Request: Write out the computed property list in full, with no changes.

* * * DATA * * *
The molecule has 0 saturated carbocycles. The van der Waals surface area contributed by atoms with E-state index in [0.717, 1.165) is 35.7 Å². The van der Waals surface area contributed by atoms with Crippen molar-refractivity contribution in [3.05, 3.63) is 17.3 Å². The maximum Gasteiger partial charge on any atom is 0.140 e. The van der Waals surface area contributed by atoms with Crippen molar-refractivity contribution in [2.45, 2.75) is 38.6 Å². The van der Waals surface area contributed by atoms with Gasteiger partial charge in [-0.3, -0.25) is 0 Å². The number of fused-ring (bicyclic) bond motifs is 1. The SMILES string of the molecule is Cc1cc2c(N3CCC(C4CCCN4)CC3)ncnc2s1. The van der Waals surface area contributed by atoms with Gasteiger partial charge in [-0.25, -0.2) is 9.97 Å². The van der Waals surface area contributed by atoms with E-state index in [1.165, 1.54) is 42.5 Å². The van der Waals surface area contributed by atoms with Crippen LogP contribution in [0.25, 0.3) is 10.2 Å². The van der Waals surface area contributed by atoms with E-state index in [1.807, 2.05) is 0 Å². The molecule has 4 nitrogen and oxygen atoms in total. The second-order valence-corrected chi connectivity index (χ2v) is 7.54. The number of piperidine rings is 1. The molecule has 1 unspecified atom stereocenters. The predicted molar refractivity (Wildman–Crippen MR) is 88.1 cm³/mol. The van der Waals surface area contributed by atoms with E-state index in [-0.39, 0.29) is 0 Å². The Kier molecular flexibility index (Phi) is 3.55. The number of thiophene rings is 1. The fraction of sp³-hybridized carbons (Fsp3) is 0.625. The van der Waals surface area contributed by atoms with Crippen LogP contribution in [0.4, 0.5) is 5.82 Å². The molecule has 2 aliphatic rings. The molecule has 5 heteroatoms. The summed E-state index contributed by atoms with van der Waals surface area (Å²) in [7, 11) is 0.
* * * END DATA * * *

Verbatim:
The molecule has 0 saturated carbocycles. The van der Waals surface area contributed by atoms with E-state index in [0.717, 1.165) is 35.7 Å². The van der Waals surface area contributed by atoms with Crippen molar-refractivity contribution in [3.05, 3.63) is 17.3 Å². The maximum Gasteiger partial charge on any atom is 0.140 e. The van der Waals surface area contributed by atoms with Crippen molar-refractivity contribution in [2.45, 2.75) is 38.6 Å². The van der Waals surface area contributed by atoms with Gasteiger partial charge in [-0.3, -0.25) is 0 Å². The number of fused-ring (bicyclic) bond motifs is 1. The SMILES string of the molecule is Cc1cc2c(N3CCC(C4CCCN4)CC3)ncnc2s1. The van der Waals surface area contributed by atoms with Gasteiger partial charge in [-0.25, -0.2) is 9.97 Å². The van der Waals surface area contributed by atoms with E-state index in [1.165, 1.54) is 42.5 Å². The van der Waals surface area contributed by atoms with Crippen LogP contribution in [0.25, 0.3) is 10.2 Å². The van der Waals surface area contributed by atoms with E-state index in [1.807, 2.05) is 0 Å². The molecule has 4 nitrogen and oxygen atoms in total. The second-order valence-corrected chi connectivity index (χ2v) is 7.54. The number of piperidine rings is 1. The molecule has 1 unspecified atom stereocenters. The predicted molar refractivity (Wildman–Crippen MR) is 88.1 cm³/mol. The van der Waals surface area contributed by atoms with E-state index in [-0.39, 0.29) is 0 Å². The Kier molecular flexibility index (Phi) is 3.55. The number of thiophene rings is 1. The fraction of sp³-hybridized carbons (Fsp3) is 0.625. The van der Waals surface area contributed by atoms with Crippen LogP contribution in [0.4, 0.5) is 5.82 Å². The molecule has 2 aliphatic rings. The molecule has 5 heteroatoms. The summed E-state index contributed by atoms with van der Waals surface area (Å²) in [7, 11) is 0.